Going back to keyboardist Peter, note he was in Ablution the great one-off Swedish band, the well known Brand X with the incomparable Bill Bruford, Sun Treader with their fusion instrumental Zin-Zin, famed progsters Quatermass, the magnificently creative and progressive Chitinous Ensemble (which I thought I featured here before, but turns out I didn't).

Anyways this is not his best work, it's meandering and experimental, improvised stuff.  For ex., Event #7 subtitled Country Knees:

Finally, note the bio for Peter R.:

Composer - arranger - keyboardist. Not to be confused with Pete Robinson (2)!
Born on 16 September 1945, Buckinghamshire, U.K. He studied piano and composition at the Royal Academy of Music and enjoyed a successful career as a session keyboardist throughout the 1970s, working with artists such as Quatermass (3)Brand X (3)Phil CollinsMike RutherfordShawn Phillips (2)Stanley ClarkeCarly SimonBryan FerryStealers WheelAndrew Lloyd Webber and others. He made his film music debut as a solo composer in 1985, scoring a number of successful films including CocktailBlind FuryCadillac ManEncino ManWayne's WorldWes Craven's New NightmareHighlander III: The SorcererVampire in BrooklynRumble in the Bronx, and The World’s Fastest Indian. Also contributed music to a number of acclaimed TV series, including The Wonder YearsTales from the CryptEerie IndianaCharmed and The Handler. As a successful pop arranger, he has collaborated with Eric ClaptonManhattan TransferAl Jarreau and Melissa Etheridge.

Wednesday 17 May 2023

British Folk Guitarist John James, requested

Obviously we have some really gorgeous artwork, and quite varied too.
The music is very basic acoustic folk, incl. ragtime, blues, etc., occasionally with some interesting compositions:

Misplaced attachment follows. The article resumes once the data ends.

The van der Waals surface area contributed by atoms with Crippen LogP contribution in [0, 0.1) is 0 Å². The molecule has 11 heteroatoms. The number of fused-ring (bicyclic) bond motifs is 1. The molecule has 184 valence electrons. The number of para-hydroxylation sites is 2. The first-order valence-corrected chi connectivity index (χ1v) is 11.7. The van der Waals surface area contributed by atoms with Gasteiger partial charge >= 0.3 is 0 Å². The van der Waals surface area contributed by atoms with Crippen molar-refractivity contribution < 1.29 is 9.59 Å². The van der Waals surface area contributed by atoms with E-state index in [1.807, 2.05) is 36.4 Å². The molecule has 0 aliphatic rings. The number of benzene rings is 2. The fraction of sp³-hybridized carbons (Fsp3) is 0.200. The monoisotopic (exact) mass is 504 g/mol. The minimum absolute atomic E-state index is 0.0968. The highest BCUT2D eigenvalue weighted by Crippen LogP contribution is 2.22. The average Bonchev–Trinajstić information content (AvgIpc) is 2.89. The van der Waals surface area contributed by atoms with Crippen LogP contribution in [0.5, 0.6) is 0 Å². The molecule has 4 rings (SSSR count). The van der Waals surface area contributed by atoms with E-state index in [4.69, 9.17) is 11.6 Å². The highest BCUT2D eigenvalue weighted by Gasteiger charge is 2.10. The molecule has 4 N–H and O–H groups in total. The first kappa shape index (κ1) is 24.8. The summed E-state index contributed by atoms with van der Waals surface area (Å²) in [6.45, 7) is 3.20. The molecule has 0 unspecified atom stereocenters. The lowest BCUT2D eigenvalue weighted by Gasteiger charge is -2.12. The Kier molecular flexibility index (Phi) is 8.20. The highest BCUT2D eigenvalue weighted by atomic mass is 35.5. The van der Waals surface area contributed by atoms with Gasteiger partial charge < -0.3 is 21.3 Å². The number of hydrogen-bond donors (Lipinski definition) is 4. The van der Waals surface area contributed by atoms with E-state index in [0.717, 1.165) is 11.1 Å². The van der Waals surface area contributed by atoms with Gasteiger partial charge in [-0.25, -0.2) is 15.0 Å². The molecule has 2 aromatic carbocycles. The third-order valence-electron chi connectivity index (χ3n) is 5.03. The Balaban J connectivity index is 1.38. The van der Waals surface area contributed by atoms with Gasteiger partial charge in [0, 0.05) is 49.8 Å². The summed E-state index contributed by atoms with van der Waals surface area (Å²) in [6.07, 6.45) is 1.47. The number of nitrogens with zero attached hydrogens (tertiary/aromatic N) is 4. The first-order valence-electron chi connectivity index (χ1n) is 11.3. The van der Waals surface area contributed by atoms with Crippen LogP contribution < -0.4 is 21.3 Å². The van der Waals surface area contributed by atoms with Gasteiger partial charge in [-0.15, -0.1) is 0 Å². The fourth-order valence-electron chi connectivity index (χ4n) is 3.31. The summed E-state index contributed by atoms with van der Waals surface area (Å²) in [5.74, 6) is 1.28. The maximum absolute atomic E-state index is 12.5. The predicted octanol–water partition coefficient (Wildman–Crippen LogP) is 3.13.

Monday 15 May 2023

Coleridge-Taylor Perkinson - The Education of Sonny Carson, OST 1974

I was listening to David Sandborn's Smile track, which is from this 1976 release from him (was also released as a single) and was surprised to see the song, which is quite beautiful, was written by a gentleman called Coleridge-Taylor:

Born New York City on June 14, 1932.

Died of cancer on March 9, 2004.

African American composer, pianist and conductor. Named for the 19th century Afro-British composer Samuel Coleridge-Taylor.

He made this one extraordinary soul OST, actually I don't know if he made more worth hearing, but it's just filled with great compositions. Here's the theme:

The lovely instrumental Daydreams:

Some nice funky tracks too.

As you might perhaps expect the plot is about a young black dude caught up in drug dealing, gang life, and prison education, etc. etc. Supposedly based on a true story though.

A young African-American teenager and three of his friends are in the process of breaking into a local market to steal food and money. Sonny is subdued by police and soon finds himself, at the age of thirteen, serving a sentence of three months. While incarcerated, Sonny meets Willie, the leader of a local gang called the Lords and is initiated into the gang.

Years later an older Sonny, who is now heavily involved in gang activities is part of the rivalry between The Lords and a fellow gang, the Tomahawks, also known as the Hawks. Sonny is deeply entrenched in the lifestyle of a Lord, which includes frequent brawls with the Hawks. During one of these fights, one of Sonny's friends, a Lord named Li'l Boy, is fatally wounded by a stiletto. Sonny and the rest of the gang arrive at Li'l Boy's wake. As they are leaving, the other gang members notice Sonny who is attempting to purchase a bouquet of flowers from a nearby shop. However, he is unable to afford it.